HRTech Interview with Lindsey Coode, Head of Innovation at Learning Pool

Discover the dynamics shaping the future of workplace learning, from innovative strategies to the role of generative AI.


Lindsey, can you briefly introduce yourself and tell us about your role as Head of Innovation at Learning Pool?
I’ve been in the learning technologies industry for over 20 years. It all started with an engineering degree and a university project, and I’ve been involved ever since. The majority of my experience is grounded in grounded in designing learning content with an emphasis on evidence-based learning theory.

My role at Learning Pool involves looking at the future of learning technologies—three to five years in the future—and considering the challenges for organizations and how we at Learning Pool might approach finding solutions to those in the short-to-mid term.

When I don’t have my learning technologies hat on, you can find me in the great outdoors, trail running, hiking or out on my bike.

How did you become involved in the field of workplace learning, and what motivated you to specialise in this area?
I had a slightly odd route – as do many in learning technologies. My journey all started when I was at university. I was working toward a mechanical engineering degree, but I knew that wasn’t what I wanted to do for a living. After a conversation with my tutor, they suggested I take on e-learning for the mechanical engineering faculty. So I did! I researched how people learn and ended up building a program. Back then, it was an arduous process to build a learning software like that.

That’s how it all started. After university, I began looking for a job as a learning designer. That’s what I’ve focused on for a huge part of my career – building content and learning materials. In the last five years, I’ve moved more into the product side of learning technology, where I think about how people learn and how we can make products that really impact the performance of organizations and their people.

Evolution of Workplace Learning

What significant changes have you observed in the evolution of workplace learning over the years?
For a long time, not much had changed fundamentally in workplace learning. Perhaps the medium changed – from a CD Rom to browser-based, video streaming, but the ways people were using learning technologies was very similar.

There’s been a shift in the last five to 10 years that’s put the emphasis on the learner versus administrator. It’s a less tick-the-box exercise and thinking about how we can improve people’s performance and, ultimately, development. In the last couple of years, the onus has evolved further to how we can retain our best people; learning technologies is a means of doing that. The result is that you’re helping employees learn for their own benefit—and the benefit of the organization—while also helping the individual progress their career within the organization.

Can you share any specific challenges organisations faced during this evolution?
There are always hardware issues with rollouts of new technology. For example, there’s recent buzz around VR headsets in learning. The reality is it can be an uphill battle to get these devices—and the downloaded learning content—to the people who need them.

The bigger, and arguably more important, challenge is getting those throughout the organization to think holistically about learning and development. Too many think that one course will solve a gap. But we need to think bigger than that: Organizations must think about the big picture and all that surrounds the individual or teams where improvement is needed. L&D has the power to fundamentally transform organizations and their people for the better, leading to greater business results and a competitive advantage.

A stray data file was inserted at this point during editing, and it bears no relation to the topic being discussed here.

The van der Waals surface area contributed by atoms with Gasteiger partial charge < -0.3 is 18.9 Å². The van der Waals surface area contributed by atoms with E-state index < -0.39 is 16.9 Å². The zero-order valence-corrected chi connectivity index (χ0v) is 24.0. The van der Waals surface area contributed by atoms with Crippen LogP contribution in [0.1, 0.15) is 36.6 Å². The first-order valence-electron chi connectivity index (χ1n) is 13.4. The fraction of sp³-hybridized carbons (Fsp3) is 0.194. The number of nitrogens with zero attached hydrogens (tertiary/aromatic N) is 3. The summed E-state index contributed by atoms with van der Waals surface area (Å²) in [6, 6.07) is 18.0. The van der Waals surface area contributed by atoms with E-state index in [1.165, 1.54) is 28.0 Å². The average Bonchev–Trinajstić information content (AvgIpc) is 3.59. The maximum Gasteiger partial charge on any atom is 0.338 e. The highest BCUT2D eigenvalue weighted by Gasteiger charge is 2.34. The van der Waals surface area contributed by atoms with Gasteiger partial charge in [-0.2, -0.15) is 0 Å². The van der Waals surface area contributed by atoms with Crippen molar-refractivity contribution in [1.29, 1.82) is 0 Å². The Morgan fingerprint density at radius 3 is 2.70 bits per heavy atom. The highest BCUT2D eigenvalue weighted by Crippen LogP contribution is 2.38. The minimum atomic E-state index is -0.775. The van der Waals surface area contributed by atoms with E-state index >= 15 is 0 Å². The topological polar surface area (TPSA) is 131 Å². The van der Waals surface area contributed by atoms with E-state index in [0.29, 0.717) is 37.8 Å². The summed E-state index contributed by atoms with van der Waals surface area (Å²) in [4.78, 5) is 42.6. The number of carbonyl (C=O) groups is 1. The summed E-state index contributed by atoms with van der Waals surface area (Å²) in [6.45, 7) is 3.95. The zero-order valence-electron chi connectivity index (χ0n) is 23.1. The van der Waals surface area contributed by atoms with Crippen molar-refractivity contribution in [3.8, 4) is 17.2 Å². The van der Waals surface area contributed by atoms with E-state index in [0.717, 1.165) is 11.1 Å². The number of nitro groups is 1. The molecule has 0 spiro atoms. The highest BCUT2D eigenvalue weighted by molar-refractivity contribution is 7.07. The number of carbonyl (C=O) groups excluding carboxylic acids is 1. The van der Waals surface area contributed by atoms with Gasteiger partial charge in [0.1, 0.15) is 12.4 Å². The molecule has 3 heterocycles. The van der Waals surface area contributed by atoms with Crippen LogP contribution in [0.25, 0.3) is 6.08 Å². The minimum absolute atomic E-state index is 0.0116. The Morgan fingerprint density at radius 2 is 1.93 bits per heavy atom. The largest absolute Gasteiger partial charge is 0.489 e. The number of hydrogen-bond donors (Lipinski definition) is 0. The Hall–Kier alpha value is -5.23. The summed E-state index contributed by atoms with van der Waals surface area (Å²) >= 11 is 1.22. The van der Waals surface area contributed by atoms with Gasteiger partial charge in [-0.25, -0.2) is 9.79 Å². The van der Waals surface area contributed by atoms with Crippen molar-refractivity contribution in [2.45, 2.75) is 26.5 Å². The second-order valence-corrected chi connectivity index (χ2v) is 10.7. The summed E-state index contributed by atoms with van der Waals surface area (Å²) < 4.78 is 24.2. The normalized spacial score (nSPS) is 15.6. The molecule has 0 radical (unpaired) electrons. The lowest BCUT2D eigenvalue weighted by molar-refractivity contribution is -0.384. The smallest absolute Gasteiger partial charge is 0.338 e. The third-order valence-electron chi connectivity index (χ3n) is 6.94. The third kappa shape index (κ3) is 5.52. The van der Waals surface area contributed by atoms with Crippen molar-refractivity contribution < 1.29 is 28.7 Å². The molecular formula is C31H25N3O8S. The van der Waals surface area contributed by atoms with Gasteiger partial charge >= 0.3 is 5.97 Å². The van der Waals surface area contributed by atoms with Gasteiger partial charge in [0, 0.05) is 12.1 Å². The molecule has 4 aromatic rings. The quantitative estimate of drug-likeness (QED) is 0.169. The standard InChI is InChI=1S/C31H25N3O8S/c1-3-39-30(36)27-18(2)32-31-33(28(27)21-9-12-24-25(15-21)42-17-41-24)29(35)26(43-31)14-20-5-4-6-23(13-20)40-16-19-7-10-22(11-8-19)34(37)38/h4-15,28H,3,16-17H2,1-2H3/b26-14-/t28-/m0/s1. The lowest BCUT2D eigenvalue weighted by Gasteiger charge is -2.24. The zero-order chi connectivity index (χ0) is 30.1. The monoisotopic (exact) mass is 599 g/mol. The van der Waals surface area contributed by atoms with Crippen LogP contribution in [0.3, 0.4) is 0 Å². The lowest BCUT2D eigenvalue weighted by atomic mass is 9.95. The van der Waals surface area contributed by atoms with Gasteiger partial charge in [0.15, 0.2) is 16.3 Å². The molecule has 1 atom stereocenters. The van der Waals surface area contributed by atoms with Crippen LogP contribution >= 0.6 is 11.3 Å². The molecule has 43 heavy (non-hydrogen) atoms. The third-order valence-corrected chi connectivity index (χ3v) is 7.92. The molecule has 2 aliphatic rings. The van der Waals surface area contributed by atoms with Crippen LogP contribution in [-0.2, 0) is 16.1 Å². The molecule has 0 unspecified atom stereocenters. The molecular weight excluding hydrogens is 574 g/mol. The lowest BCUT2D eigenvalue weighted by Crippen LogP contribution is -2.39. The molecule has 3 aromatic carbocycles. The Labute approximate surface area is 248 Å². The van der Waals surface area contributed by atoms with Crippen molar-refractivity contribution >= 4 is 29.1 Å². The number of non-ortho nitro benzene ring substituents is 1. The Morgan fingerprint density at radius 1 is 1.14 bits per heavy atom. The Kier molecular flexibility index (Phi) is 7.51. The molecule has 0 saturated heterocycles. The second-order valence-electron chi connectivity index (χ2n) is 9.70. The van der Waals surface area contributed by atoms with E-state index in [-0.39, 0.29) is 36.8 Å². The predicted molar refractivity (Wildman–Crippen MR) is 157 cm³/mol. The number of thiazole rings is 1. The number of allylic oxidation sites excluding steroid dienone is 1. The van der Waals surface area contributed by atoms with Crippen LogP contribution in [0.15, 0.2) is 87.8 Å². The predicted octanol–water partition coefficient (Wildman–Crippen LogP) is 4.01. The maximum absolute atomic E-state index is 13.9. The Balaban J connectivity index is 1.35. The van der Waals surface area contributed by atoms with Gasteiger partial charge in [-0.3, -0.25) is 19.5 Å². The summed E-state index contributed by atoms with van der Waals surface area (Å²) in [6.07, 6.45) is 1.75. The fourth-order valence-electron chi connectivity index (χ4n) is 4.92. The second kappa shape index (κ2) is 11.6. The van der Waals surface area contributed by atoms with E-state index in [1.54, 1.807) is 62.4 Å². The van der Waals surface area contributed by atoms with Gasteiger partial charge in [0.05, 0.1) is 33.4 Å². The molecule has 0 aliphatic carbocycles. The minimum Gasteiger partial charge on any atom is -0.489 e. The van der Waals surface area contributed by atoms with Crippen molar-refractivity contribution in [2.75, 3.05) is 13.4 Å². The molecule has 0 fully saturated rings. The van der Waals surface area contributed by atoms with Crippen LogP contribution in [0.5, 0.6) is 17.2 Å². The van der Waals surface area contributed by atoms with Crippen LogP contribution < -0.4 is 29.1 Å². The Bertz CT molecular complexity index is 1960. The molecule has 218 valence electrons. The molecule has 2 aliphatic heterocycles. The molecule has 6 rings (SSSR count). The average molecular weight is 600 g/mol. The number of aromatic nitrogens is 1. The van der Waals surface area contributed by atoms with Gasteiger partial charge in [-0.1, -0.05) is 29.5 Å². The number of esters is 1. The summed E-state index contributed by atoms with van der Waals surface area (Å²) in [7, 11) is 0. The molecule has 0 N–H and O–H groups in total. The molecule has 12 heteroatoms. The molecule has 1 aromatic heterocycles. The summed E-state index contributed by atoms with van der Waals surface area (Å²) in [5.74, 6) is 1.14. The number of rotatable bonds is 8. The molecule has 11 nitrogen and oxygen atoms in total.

Part of this challenge comes from the fact that, historically, learning and development was hard to measure. Outside of course completion rates, it’s difficult to demonstrate the value. It’s hard to say because someone took Course A, we therefore saw X change in business KPIs. You need contextual data based on the individual that reveals their strengths and areas to improve. At Learning Pool, for example, intelligent data powers our learner experience. Knowing that kind of data is on hand, you can better establish a course of action and measure against that goal of impact.

Getting Staff Engaged and Retained

What strategies or innovations have you seen that organisations are using to keep their staff engaged and retained through learning initiatives?
Forward-thinking organizations have started to put learners in charge of their own destiny. It all comes down to recognizing the skills, abilities, interests, etc. of the individual. Just because someone is on a particular team doesn’t mean that’s where they want to end up – sometimes, it is just an open job. Understanding where your people want to go, and their transferable skills is how you impact engagement and retention. That enables you to introduce opportunities for movement throughout the organization so people constantly feel challenged, seen and engaged.

Could you provide examples of successful employee engagement and retention practices in workplace learning?
Right now, there’s a lot of talk in the learning technologies community about skills in general. Learning Pool has a great skills platform that’s easy for learners to build their skills profile effectively and then use it to match with other people, roles or opportunities across the business. That level of visibility into the skills you’ve got and the skills your people need is key for the organization. It breaks silos between teams and opens the playing field for development no matter what team or project you’re on.

Traditionally, this type of “assessment” is left up to the manager. But they’re often too busy with their own day-to-day to sit down and understand the skills profile of everyone on their team – or have the awareness of better-fitting opportunities elsewhere. That’s where a resource like Learning Pool can help.